Moliere’s “Tartuffe” at Seattle Shakespeare

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R. Hamilton Wright as Tartuffe and Peter Lohnes as Orgon. Photo by John Ulman

Moliere meets Mel Brooks in this absolutely marvelous Seattle Shakespeare production. Using the Richard Wilbur translation of Tartuffe, Director Makaela Pollock has mounted it as a 1950s romp that just never slows down.

You know the story, I’m sure. The charlatan Tartuffe, has weaseled his way into the household of the gullible but wealthy Orgon. Claiming to be a man of piety and religious zeal, Tartuffe is really nothing but a pious fraud, one scheming to steal away the gullible Orgon’s fortune as well as his daughter, but only after seducing Orgon’s wife. Not a nice guy, this Tartuffe, and R. Hamilton Wright captures his smarmy piousness combined with his insidious dishonesty.

It’s a play where physical humor is given full reign and these talented cast members excel at every opportunity to show their stuff. As the play opens, Suzy Hunt, the family’s grand dame, rules the stage. Presumptuous, acerbic, and self confident, she commands with arched eyebrows, pursed lips, and innumerable other facial contortions.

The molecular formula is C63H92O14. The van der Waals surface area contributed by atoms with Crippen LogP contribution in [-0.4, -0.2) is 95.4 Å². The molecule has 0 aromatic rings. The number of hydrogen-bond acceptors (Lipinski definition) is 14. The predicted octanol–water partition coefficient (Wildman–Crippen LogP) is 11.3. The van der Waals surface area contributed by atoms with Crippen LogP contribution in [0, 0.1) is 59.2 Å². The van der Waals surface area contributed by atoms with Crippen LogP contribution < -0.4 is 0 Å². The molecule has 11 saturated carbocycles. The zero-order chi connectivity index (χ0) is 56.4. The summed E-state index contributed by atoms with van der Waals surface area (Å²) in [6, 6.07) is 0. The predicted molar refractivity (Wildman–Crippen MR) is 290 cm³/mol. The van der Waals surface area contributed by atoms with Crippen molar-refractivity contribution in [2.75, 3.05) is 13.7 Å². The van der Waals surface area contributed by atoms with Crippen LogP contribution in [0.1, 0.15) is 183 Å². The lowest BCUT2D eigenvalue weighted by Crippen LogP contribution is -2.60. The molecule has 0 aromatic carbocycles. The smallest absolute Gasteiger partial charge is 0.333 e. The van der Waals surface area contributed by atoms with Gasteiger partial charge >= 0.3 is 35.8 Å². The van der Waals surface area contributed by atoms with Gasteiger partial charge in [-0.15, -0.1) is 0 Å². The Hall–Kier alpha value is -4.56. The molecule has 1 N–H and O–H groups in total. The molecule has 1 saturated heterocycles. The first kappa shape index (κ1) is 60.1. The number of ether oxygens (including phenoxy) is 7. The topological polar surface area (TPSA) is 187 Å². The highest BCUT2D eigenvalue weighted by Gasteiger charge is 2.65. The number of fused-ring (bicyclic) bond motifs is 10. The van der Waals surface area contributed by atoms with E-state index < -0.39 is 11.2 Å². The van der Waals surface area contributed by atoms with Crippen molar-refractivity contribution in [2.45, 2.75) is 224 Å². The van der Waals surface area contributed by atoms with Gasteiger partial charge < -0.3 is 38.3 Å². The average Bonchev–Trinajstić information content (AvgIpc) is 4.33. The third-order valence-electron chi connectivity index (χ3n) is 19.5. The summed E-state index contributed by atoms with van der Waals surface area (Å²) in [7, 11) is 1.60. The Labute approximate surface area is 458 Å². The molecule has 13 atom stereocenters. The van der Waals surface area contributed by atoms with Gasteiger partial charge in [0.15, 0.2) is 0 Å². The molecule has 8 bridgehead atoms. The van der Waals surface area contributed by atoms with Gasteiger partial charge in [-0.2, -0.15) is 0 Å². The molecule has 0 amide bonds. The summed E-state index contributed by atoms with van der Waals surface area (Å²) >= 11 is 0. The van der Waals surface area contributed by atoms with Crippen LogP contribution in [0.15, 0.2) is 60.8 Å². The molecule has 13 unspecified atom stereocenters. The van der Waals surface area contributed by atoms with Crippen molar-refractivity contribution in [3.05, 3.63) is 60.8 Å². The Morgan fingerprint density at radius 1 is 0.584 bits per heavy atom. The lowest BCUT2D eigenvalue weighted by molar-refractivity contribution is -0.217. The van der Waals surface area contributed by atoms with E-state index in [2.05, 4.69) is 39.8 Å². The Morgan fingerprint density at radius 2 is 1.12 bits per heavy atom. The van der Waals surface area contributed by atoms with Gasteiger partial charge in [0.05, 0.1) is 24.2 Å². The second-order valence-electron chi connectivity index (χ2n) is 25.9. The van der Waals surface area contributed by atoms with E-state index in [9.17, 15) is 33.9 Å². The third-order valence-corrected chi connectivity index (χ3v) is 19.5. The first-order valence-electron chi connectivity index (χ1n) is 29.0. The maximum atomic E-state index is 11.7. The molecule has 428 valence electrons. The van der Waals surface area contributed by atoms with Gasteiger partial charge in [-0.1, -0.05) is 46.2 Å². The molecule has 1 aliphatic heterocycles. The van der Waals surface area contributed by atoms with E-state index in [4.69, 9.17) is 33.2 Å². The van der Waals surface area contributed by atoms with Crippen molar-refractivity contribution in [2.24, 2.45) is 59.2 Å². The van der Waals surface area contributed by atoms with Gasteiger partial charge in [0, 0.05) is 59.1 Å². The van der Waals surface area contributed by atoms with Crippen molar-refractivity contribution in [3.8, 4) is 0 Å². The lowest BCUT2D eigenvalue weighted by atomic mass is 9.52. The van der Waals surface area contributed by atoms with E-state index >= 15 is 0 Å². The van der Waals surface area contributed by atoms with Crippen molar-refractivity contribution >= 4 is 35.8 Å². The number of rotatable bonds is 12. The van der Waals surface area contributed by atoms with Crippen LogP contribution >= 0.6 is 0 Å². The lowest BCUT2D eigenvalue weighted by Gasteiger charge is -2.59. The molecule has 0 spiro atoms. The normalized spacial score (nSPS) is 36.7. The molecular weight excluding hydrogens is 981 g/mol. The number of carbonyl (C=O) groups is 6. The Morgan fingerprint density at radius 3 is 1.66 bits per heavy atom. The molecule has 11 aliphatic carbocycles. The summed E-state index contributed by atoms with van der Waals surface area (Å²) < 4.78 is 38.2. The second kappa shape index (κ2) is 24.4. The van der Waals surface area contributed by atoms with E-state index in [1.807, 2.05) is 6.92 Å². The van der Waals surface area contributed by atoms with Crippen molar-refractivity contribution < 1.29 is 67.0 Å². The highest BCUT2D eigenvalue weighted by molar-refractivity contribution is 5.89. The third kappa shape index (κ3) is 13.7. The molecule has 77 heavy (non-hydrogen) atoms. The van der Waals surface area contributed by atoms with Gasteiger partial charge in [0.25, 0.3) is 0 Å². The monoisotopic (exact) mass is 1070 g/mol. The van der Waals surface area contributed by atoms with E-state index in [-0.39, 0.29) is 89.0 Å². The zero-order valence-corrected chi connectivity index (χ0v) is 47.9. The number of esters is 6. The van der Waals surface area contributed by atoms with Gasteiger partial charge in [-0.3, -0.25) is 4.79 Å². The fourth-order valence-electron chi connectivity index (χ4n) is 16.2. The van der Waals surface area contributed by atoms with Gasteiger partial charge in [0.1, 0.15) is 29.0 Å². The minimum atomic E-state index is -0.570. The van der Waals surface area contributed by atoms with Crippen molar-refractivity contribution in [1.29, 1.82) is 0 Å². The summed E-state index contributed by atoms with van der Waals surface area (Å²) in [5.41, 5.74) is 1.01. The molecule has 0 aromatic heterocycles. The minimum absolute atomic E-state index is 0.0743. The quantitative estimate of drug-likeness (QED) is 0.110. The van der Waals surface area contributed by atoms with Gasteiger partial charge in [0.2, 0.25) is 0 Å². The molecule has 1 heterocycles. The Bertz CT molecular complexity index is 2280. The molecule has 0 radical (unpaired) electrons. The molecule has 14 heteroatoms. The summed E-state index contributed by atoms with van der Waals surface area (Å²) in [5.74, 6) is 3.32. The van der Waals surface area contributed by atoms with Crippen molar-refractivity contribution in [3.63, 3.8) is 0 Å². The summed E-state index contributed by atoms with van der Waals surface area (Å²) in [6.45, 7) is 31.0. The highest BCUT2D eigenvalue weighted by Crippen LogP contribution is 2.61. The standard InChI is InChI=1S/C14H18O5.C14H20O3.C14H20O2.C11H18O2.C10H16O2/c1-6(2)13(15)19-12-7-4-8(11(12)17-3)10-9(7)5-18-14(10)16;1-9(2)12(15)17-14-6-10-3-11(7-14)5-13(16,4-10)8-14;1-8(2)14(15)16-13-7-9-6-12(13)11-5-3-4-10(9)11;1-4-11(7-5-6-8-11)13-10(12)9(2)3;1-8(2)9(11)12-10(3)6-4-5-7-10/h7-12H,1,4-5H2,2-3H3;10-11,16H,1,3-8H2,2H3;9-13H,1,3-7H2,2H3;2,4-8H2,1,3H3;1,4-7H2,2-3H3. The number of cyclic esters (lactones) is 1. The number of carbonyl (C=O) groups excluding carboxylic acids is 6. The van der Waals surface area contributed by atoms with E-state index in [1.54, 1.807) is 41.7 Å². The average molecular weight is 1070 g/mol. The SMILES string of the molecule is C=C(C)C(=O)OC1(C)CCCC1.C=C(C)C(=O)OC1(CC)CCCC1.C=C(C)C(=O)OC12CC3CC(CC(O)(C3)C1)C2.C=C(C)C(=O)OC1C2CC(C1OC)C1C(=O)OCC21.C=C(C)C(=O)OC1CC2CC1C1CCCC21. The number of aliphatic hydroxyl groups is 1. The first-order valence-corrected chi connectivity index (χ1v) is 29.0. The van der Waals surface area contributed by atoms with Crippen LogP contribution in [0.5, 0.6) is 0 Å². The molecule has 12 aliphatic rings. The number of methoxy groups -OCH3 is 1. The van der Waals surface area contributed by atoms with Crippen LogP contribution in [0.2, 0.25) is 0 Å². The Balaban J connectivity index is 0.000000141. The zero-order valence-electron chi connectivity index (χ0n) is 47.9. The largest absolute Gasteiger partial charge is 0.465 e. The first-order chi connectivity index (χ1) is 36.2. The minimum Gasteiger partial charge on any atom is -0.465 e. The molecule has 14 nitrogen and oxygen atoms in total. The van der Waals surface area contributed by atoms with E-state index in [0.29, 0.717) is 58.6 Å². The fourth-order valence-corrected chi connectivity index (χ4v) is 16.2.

Then comes Bhama Roget as Dorine the sharp-tongued maid who may be the wisest member of this household, and who is equally gifted at nonverbal communication. Every gesture and every look add volumes to what she says.

It’s a madcap farce where everyone but Orgon, who heads the household, and his mother realize that Tartuffe is a scoundrel. Peter Lohnes as Orgon makes a fine well-to-do, well raised, too trusting, yet incredibly hard-headed dupe. Not wife nor children, nor trusted servants can convince him that Tartuffe is anything but a saintly man of God. He naively defends the scoundrel despite all evidence.

The juxtaposition of the calm and saintly fraud within a household gone mad in its attempt to free Orgon from his delusions is simply delicious. All chaos reigns as the satin-robed Tartuffe glides peacefully through the mess his treachery has created.

This is a joyous gambol. Though lighthearted as it is, it is a timely reminder that there are always charlatans among us. We do well to be on guard.

Through April 12, by Seattle Shakespeare Company, at The Center Theater in The Armory, Seattle Center, (206 733-8222 or www.seattleshakespeare.org).

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